ON MONDAY the president of the European Commission delivered an early Christmas present to the unionist side in the independence debate.
It took the form of a letter to the economic affairs committee of the House of Lords. In it José Manuel Barroso detailed his view that if Scotland were to become independent then it would have to apply for membership of the EU. The letter was in essence a reiteration of a 2004 statement by his predecessor, Romano Prodi.
The issue of an independent Scotland’s status within the EU has rumbled on for some months now with both sides in the debate using it as grist for their mills. For the unionists the element of uncertainty that is being created feeds into their narrative. For the SNP the idea that Scotland would remain automatically and seamlessly part of the EU fosters the sense of continuity and stability that is central to its narrative.
For those of us who are more interested in the issue as a genuine political and legal conundrum, the debate leaves much to be desired. There are several common sense points that need to be made about this issue. First, there is no definitive legal solution to the puzzle; it will ultimately be decided through an interaction of law and politics. Second, the opposing arguments put forward by pro- and anti-independence forces are overly simplistic. Third, the notion that Scotland will be forced to adopt the euro is false. Fourth, the EU’s commitment to democracy and self-determination ought to tell us a lot about how this will play out.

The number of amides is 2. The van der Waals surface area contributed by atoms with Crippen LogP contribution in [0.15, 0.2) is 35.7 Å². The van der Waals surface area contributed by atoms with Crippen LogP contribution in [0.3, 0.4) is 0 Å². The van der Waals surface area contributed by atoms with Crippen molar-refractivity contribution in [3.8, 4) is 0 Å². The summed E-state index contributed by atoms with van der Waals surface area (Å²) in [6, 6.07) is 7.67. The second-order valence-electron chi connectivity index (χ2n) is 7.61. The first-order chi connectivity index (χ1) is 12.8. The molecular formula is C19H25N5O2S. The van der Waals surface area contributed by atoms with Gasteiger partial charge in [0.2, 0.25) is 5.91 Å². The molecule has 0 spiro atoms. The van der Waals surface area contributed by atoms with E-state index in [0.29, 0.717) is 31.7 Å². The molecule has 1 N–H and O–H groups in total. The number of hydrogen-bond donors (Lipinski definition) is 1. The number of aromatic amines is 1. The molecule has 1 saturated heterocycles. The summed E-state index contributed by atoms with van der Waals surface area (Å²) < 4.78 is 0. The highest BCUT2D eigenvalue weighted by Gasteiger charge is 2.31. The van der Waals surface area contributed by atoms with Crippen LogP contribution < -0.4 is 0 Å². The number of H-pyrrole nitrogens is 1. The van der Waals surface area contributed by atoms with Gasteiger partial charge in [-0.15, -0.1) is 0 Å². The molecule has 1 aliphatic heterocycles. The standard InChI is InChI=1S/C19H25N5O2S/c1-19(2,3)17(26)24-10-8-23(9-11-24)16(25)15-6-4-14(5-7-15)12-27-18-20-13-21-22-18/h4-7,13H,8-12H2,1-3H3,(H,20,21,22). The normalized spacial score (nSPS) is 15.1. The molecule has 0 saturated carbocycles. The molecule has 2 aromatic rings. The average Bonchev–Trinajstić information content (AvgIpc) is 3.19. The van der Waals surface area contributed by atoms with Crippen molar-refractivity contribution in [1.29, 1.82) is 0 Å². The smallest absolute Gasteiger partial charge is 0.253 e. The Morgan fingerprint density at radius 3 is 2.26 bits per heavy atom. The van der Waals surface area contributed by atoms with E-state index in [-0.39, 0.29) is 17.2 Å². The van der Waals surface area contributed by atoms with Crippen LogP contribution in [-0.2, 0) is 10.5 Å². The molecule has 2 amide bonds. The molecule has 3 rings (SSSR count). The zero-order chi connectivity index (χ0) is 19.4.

Perhaps the only definitive assertion one can make on this issue is this: there is no right answer. We cannot draw definitively on anything within the EU treaties, any rulings of the EU courts, or any historical precedent. But, before you shrug your shoulders in despair, remember that much of politics is uncertain and messy. Throughout its history the EU has dealt with several territorial quirks – none of which serve as a direct parallel for Scotland – in a way that has avoided the sort of drama and unnecessary difficulty that would be caused by pushing Scotland outside of the EU for even the briefest period of time. Barroso’s statements aside, there is little reason to think it would be much different in the case of Scotland.
Barroso’s letter cannot simply be ignored but it is crucial to understand that as Commission president he is not “the decider”. What we now have is a clear statement of opinion from the Commission: no more and no less. Even appraised as a statement of opinion it is important to note that it is ungrounded in any EU treaty provisions or case law. This is less than surprising given that nothing in the EU treaties or case law irrefutably confirms Barroso’s central point. Instead Barroso’s view, and that of the UK government, rests on classic arguments within public international law about state continuity and secession. The argument is that the Rump-of-the-UK will continue all of the rights, obligations and memberships of the current UK, with Scotland being handed a blank slate as a seceding state. The problem with this line of argument is that the EU has its own legal, arguably even constitutional, order and since as long ago as 1964 the European Court of Justice has clearly held that EU law is primary. In other words, it is highly doubtful that arguments imported from public international law have much relevance.